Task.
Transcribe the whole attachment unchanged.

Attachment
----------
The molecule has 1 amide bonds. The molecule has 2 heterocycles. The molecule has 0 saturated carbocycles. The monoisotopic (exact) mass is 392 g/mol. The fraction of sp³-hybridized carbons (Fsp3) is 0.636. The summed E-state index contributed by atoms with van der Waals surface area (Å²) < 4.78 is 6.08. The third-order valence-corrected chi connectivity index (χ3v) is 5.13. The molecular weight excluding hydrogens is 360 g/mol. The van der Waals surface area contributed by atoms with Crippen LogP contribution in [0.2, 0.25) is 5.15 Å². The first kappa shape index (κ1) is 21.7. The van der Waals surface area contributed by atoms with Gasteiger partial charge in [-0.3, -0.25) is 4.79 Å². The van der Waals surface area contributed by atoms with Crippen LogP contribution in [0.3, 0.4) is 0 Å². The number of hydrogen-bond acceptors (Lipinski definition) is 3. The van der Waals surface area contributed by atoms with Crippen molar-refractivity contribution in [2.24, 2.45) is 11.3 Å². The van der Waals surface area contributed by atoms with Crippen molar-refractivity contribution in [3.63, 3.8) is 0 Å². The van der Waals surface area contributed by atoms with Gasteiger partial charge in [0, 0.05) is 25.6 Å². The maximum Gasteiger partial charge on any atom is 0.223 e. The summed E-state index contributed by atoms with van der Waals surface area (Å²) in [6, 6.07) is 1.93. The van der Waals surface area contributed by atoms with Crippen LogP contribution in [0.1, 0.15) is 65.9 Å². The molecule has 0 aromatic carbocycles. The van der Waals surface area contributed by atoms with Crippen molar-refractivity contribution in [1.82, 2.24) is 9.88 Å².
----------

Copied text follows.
The molecule has 1 amide bonds. The molecule has 2 heterocycles. The molecule has 0 saturated carbocycles. The monoisotopic (exact) mass is 392 g/mol. The fraction of sp³-hybridized carbons (Fsp3) is 0.636. The summed E-state index contributed by atoms with van der Waals surface area (Å²) < 4.78 is 6.08. The third-order valence-corrected chi connectivity index (χ3v) is 5.13. The molecular weight excluding hydrogens is 360 g/mol. The van der Waals surface area contributed by atoms with Crippen LogP contribution in [0.2, 0.25) is 5.15 Å². The first kappa shape index (κ1) is 21.7. The van der Waals surface area contributed by atoms with Gasteiger partial charge in [-0.3, -0.25) is 4.79 Å². The van der Waals surface area contributed by atoms with Crippen LogP contribution in [0.3, 0.4) is 0 Å². The number of hydrogen-bond acceptors (Lipinski definition) is 3. The van der Waals surface area contributed by atoms with Crippen molar-refractivity contribution in [2.24, 2.45) is 11.3 Å². The van der Waals surface area contributed by atoms with Crippen molar-refractivity contribution in [3.63, 3.8) is 0 Å². The van der Waals surface area contributed by atoms with Gasteiger partial charge in [0, 0.05) is 25.6 Å². The maximum Gasteiger partial charge on any atom is 0.223 e. The summed E-state index contributed by atoms with van der Waals surface area (Å²) in [6, 6.07) is 1.93. The van der Waals surface area contributed by atoms with Crippen LogP contribution in [0.1, 0.15) is 65.9 Å². The molecule has 0 aromatic carbocycles. The van der Waals surface area contributed by atoms with Crippen molar-refractivity contribution in [1.82, 2.24) is 9.88 Å².